Gingiva, (gums) is a part of the oral mucosa, the soft membrane lining of the mouth. It surrounds the root of each tooth and covers the alveolar bone. As the teeth, the gingiva contains keratin (a family of scleroproteins) that makes it strong and resistant. A healthy gum is usually coral pink and non- hemorrhagic. However, your gingiva can be affected by infection, which makes it bleeds, swells or changes color. When that happens, you have a type of gum disease (periodontal disease) called gingivitis.
Gingivitis is the inflammation of your gums due to an overgrowth of bacteria on your oral mucosa, precisely between your teeth and gums. Those bacteria are naturally found in your mouth, they are not pathogenic. Under certain circumstances, they overgrow and cause periodontal diseases. Gingivitis begins with formation of plaque, a sticky and transparent film of bacteria that forms on your teeth every day. If these microorganisms are not removed regularly, they will eventually harden and turn into tartar, a yellow or brown color mineral build up that only a dental professional can remove.
Although many factors are susceptible to the development of gingivitis, bacteria remain the major cause. When there is poor or lack of oral hygiene (brushing and flossing), certain bacteria such as Streptococcus mutans and anaerobes seep into the bone at the root of your teeth and build up a thick layer. This layer is made of bacteria, mucus and thin particles of food, mostly starches and sugars. Those bacteria hide at the base of your gums (gumline). If they are not removed in about 3 days, they form a hard colored layer called tartar. Unlike gingivitis and some other periodontal infections, tartar is more serious and required special care of dentist.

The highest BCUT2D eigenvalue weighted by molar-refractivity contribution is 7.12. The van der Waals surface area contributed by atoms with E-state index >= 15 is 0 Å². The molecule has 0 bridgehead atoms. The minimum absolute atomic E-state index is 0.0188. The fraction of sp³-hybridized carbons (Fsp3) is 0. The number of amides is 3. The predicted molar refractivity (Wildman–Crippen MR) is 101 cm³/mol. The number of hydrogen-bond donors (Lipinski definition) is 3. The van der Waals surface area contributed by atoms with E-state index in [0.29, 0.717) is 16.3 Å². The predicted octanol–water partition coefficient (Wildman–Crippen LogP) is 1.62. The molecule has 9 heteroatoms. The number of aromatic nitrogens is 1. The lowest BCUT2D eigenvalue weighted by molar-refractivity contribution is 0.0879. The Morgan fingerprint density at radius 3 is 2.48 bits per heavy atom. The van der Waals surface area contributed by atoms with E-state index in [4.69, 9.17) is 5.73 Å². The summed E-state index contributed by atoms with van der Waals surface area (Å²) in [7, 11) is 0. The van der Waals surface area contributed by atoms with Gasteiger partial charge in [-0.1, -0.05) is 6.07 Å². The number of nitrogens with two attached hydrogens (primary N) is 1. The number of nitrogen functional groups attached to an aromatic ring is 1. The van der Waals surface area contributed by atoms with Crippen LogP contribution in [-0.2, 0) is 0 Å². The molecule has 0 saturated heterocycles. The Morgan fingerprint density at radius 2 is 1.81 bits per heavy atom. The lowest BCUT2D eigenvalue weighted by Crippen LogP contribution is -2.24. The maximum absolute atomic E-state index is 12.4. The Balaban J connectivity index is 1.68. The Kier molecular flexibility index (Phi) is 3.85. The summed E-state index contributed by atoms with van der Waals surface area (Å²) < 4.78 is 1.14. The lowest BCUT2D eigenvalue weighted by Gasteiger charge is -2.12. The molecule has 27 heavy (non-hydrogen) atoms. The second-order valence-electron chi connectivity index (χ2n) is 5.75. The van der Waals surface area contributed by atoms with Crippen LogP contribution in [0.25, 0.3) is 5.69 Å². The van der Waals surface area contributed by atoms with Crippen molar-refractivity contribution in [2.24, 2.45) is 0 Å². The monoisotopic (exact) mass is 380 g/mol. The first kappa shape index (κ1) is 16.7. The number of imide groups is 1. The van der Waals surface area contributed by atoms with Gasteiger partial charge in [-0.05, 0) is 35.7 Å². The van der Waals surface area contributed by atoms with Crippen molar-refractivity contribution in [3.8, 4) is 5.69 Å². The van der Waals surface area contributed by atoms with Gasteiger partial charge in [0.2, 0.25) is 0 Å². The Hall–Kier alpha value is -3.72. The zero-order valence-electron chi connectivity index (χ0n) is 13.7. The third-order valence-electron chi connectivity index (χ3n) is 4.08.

Gingival bleeding is another cause of ginvitis. When the gum bleeds, it tends to become swollen, a favorable factor for overgrowth of Streptococcus mutans and anaerobes.
Poor oral hygiene can also lead to gingitis, tatar, and other serious disease such as cardio vascular disease. In women, temporary hormonal changes can also cause gingivitis. Although rare, some antidepressants or antiepileptic drugs are also potential causes of gingivitis.
Gingivostomatitis herpetic – Sometimes, gingivitis can be caused by viral infection. Viruses most likely to affect your gums are the herpes simplex virus 1 and 2 (HSV-1 and HSV-2). Those pathogenic microorganisms create tiny perforations and ulcers in the gums and other parts of your mouth. This can lead to extensive gangrenous plaque resulting in infection and bleeding; this medical condition is called gingivostomatitis herpetic or ulceronecrotic gingivitis.
Ulceronecrotic gingivitis –this medical condition is the result of rapid destruction of the gums and the alveolar bone. It occurs mostly in adolescents and in patients suffering from immune deficiency. If left untreated, the disease can evolve rapidly towards ginvitis and other periodontal problems.